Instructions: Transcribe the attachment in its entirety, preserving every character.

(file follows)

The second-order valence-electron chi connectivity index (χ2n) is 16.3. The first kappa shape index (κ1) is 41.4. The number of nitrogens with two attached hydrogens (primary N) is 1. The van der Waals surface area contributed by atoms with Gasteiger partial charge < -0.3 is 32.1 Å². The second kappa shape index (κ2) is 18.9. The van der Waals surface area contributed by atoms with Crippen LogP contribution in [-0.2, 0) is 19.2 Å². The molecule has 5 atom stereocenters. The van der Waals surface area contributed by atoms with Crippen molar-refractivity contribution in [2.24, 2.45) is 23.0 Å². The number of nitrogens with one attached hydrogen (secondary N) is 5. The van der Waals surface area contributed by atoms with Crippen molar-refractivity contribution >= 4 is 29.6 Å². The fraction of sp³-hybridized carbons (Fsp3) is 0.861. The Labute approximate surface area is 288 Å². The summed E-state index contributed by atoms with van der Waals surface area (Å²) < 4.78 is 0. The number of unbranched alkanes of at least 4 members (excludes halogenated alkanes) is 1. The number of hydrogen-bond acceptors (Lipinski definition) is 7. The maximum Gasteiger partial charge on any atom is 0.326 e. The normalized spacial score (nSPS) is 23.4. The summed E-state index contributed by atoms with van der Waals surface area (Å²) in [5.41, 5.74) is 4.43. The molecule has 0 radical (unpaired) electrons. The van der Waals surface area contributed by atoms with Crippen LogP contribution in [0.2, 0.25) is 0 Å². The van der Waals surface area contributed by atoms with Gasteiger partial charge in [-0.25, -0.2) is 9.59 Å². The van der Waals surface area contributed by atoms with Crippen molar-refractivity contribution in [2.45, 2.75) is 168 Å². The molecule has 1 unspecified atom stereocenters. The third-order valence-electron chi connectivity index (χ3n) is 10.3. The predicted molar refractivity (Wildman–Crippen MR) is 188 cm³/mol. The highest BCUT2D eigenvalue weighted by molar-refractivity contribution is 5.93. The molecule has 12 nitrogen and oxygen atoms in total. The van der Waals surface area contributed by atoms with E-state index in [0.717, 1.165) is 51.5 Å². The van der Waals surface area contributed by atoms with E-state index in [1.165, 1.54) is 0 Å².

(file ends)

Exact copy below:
The second-order valence-electron chi connectivity index (χ2n) is 16.3. The first kappa shape index (κ1) is 41.4. The number of nitrogens with two attached hydrogens (primary N) is 1. The van der Waals surface area contributed by atoms with Gasteiger partial charge < -0.3 is 32.1 Å². The second kappa shape index (κ2) is 18.9. The van der Waals surface area contributed by atoms with Crippen LogP contribution in [-0.2, 0) is 19.2 Å². The molecule has 5 atom stereocenters. The van der Waals surface area contributed by atoms with Crippen molar-refractivity contribution in [2.24, 2.45) is 23.0 Å². The number of nitrogens with one attached hydrogen (secondary N) is 5. The van der Waals surface area contributed by atoms with Crippen molar-refractivity contribution >= 4 is 29.6 Å². The fraction of sp³-hybridized carbons (Fsp3) is 0.861. The Labute approximate surface area is 288 Å². The summed E-state index contributed by atoms with van der Waals surface area (Å²) < 4.78 is 0. The number of unbranched alkanes of at least 4 members (excludes halogenated alkanes) is 1. The number of hydrogen-bond acceptors (Lipinski definition) is 7. The maximum Gasteiger partial charge on any atom is 0.326 e. The normalized spacial score (nSPS) is 23.4. The summed E-state index contributed by atoms with van der Waals surface area (Å²) in [5.41, 5.74) is 4.43. The molecule has 0 radical (unpaired) electrons. The van der Waals surface area contributed by atoms with Crippen LogP contribution in [0.2, 0.25) is 0 Å². The van der Waals surface area contributed by atoms with Gasteiger partial charge in [-0.25, -0.2) is 9.59 Å². The van der Waals surface area contributed by atoms with Crippen molar-refractivity contribution in [2.45, 2.75) is 168 Å². The molecule has 1 unspecified atom stereocenters. The third-order valence-electron chi connectivity index (χ3n) is 10.3. The predicted molar refractivity (Wildman–Crippen MR) is 188 cm³/mol. The highest BCUT2D eigenvalue weighted by molar-refractivity contribution is 5.93. The molecule has 12 nitrogen and oxygen atoms in total. The van der Waals surface area contributed by atoms with E-state index in [0.717, 1.165) is 51.5 Å². The van der Waals surface area contributed by atoms with E-state index in [1.165, 1.54) is 0 Å².